In celebration of the 40th anniversary of Earth Day, Simran Sethi finds herself taking a cold, hard look at what being an "environmentalist" means—it's a commitment that will take you far beyond just changing your shopping habits.
At the beginning of every academic semester, I ask my students if they've enrolled in my classes to "learn the answers." Eager to please, most of them nod their heads. Yes, they are here to learn the answers. And then I say, "I am here to help you ask really good questions. The answers, you will discover for yourself."

I say the same to you, dear readers, on the cusp of the 40th anniversary of Earth Day. In spring of 1970, 20 million people from all over the country showed their support for the planet by engaging in environmental teach-ins modeled after the peace teach-ins against the Vietnam War. They sat in high school gymnasiums, public parks and places of worship. And they set the stage for groundbreaking legislation: the Clean Air Act of 1970, dedicated to protecting and improving air quality; the Clean Water Act of 1972, which regulated the amount of pollutants discharged into our water and preserved the quality of our surface waters; and the Endangered Species Act of 1973, designed to conserve plants and animals in danger of dwindling or disappearing.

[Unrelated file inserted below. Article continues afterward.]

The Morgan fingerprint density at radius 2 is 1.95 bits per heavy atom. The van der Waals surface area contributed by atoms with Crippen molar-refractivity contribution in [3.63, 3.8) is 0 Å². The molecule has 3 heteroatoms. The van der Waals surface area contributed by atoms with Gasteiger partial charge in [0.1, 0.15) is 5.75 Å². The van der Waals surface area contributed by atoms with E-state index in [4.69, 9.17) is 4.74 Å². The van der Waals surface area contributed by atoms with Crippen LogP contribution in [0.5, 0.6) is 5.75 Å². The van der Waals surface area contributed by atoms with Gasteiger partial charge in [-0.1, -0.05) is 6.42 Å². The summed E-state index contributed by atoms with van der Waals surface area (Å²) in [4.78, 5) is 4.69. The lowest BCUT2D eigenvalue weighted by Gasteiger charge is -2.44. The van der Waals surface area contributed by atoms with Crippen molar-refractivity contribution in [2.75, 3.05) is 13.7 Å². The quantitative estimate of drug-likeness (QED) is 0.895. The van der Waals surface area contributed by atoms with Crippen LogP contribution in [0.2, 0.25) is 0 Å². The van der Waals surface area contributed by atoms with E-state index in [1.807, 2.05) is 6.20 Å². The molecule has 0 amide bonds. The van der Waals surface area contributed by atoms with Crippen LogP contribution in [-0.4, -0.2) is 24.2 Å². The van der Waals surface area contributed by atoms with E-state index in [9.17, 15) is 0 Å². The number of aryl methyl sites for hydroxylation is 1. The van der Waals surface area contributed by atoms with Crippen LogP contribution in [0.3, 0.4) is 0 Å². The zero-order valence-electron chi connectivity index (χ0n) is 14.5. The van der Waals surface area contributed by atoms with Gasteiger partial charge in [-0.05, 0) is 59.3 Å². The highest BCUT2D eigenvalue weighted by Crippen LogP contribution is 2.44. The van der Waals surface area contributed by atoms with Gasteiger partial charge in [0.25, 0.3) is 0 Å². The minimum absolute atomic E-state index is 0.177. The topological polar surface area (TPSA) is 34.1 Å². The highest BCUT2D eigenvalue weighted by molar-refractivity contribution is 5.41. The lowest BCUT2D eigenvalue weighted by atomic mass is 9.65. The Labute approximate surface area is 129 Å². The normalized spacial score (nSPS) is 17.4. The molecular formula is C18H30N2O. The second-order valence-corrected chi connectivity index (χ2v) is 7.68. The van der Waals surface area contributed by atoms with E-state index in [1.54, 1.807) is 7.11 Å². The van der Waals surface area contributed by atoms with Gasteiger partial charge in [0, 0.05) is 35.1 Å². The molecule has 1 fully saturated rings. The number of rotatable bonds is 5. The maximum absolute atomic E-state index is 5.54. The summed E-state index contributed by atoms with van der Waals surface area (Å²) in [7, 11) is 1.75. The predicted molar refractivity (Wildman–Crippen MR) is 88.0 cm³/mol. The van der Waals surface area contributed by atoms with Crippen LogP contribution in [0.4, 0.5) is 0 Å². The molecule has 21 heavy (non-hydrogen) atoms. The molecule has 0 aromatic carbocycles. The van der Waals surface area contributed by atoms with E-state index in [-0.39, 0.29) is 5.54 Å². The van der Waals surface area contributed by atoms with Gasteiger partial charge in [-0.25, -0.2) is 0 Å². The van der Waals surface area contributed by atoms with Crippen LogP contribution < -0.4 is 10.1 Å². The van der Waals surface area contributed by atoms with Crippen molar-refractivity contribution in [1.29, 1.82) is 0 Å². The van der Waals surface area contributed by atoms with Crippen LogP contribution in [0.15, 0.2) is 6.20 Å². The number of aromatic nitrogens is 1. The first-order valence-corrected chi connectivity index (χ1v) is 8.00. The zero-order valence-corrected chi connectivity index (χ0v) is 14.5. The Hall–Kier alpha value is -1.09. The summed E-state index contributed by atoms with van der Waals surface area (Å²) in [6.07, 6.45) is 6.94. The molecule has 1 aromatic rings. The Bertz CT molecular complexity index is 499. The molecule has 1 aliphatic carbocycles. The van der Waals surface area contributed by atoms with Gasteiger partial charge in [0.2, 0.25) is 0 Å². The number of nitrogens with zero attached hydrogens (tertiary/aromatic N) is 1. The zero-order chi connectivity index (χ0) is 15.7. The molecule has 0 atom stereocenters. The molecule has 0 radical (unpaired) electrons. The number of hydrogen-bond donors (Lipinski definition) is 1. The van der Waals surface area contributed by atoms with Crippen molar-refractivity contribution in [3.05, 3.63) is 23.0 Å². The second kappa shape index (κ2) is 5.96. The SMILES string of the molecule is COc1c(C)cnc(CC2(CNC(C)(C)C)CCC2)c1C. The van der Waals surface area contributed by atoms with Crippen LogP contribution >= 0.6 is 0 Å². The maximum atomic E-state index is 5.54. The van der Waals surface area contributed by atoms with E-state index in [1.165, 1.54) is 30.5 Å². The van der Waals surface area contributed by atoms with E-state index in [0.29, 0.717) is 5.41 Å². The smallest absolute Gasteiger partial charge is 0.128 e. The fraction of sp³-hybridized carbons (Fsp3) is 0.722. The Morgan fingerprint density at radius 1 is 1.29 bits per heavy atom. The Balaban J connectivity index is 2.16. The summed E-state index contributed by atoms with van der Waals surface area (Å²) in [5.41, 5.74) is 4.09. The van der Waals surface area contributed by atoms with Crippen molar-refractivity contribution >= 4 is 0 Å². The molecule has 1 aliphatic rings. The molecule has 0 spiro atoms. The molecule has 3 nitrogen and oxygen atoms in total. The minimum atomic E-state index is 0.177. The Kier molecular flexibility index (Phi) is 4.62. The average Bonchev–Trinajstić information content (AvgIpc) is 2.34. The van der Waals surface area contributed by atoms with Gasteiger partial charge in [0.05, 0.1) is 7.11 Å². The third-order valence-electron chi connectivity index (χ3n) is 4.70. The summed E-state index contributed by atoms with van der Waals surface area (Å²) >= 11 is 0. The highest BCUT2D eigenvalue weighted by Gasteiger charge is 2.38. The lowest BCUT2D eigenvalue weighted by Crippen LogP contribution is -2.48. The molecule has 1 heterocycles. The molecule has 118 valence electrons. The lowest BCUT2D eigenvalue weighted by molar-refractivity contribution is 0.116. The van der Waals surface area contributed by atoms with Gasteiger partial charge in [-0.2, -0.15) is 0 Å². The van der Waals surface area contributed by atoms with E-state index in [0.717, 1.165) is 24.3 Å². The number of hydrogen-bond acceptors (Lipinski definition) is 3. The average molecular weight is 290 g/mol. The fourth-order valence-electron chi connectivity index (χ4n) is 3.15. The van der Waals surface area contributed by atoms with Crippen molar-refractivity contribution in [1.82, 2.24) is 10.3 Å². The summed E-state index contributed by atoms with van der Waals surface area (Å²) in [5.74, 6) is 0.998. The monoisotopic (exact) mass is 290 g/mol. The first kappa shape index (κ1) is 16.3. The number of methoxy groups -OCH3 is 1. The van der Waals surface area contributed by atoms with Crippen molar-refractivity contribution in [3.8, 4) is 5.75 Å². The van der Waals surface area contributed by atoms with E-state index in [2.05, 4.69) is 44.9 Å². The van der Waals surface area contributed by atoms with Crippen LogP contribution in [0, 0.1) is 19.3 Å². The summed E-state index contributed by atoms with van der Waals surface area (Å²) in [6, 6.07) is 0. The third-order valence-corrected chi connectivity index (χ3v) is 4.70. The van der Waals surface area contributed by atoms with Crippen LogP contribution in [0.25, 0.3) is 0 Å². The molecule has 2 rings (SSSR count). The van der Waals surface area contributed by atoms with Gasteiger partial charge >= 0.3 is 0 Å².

Today, every one of those legislative victories is under threat. Carcinogens flood our waters while polluting industries compromise our air. The species in danger of disappearing are low-income communities of color and other communities that lack political and economic clout—the places where our most toxic industries are located. These areas have been renamed after the havoc they wreak: "Cancer Alley" in the river parishes of Louisiana and "Asthma Town" in Huntington Park, Los Angeles.

This year, when you embrace the day and embark on efforts to "go green," I humbly request that you go beyond reducing, reusing and recycling to redefining what this movement means to you. Being environmentally friendly is about more than buying different stuff—it's about understanding the relationship we have with our environment and with each other. It's about acknowledging that, while we don't all have equal access to natural resources—as detailed in my environmental justice series The Good Fight—we all want clean water, safe air and good soil. We all want our children to be healthy and our communities to be safe. The public perception that "blue states" care more about the environment than "red states" do, and the rich care more than the poor, is false. We know this: No one political party, no one socio-economic group, no one race or gender has a monopoly on caring for the planet and each other.


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